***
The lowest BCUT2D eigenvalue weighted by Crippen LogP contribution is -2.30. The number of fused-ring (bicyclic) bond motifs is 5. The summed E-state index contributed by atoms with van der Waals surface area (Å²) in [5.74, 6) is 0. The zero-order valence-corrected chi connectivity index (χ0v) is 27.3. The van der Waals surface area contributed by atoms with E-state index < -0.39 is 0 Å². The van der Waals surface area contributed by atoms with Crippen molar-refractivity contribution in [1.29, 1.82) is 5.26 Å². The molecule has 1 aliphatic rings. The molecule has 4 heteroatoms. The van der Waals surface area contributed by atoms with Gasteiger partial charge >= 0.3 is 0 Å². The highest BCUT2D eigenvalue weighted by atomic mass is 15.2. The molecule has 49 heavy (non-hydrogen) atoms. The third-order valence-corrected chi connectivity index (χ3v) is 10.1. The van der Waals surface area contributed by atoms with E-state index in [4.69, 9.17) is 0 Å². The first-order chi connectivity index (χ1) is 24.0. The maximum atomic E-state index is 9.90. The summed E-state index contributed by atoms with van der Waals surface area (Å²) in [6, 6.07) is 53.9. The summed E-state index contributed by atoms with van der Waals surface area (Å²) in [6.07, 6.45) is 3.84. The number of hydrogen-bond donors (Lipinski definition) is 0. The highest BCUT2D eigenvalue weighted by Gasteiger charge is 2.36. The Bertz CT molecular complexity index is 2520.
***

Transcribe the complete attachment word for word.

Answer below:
The lowest BCUT2D eigenvalue weighted by Crippen LogP contribution is -2.30. The number of fused-ring (bicyclic) bond motifs is 5. The summed E-state index contributed by atoms with van der Waals surface area (Å²) in [5.74, 6) is 0. The zero-order valence-corrected chi connectivity index (χ0v) is 27.3. The van der Waals surface area contributed by atoms with E-state index < -0.39 is 0 Å². The van der Waals surface area contributed by atoms with Crippen molar-refractivity contribution in [1.29, 1.82) is 5.26 Å². The molecule has 1 aliphatic rings. The molecule has 4 heteroatoms. The van der Waals surface area contributed by atoms with Gasteiger partial charge >= 0.3 is 0 Å². The highest BCUT2D eigenvalue weighted by atomic mass is 15.2. The molecule has 49 heavy (non-hydrogen) atoms. The third-order valence-corrected chi connectivity index (χ3v) is 10.1. The van der Waals surface area contributed by atoms with E-state index in [4.69, 9.17) is 0 Å². The first-order chi connectivity index (χ1) is 24.0. The maximum atomic E-state index is 9.90. The summed E-state index contributed by atoms with van der Waals surface area (Å²) in [6, 6.07) is 53.9. The summed E-state index contributed by atoms with van der Waals surface area (Å²) in [6.07, 6.45) is 3.84. The number of hydrogen-bond donors (Lipinski definition) is 0. The highest BCUT2D eigenvalue weighted by Gasteiger charge is 2.36. The Bertz CT molecular complexity index is 2520.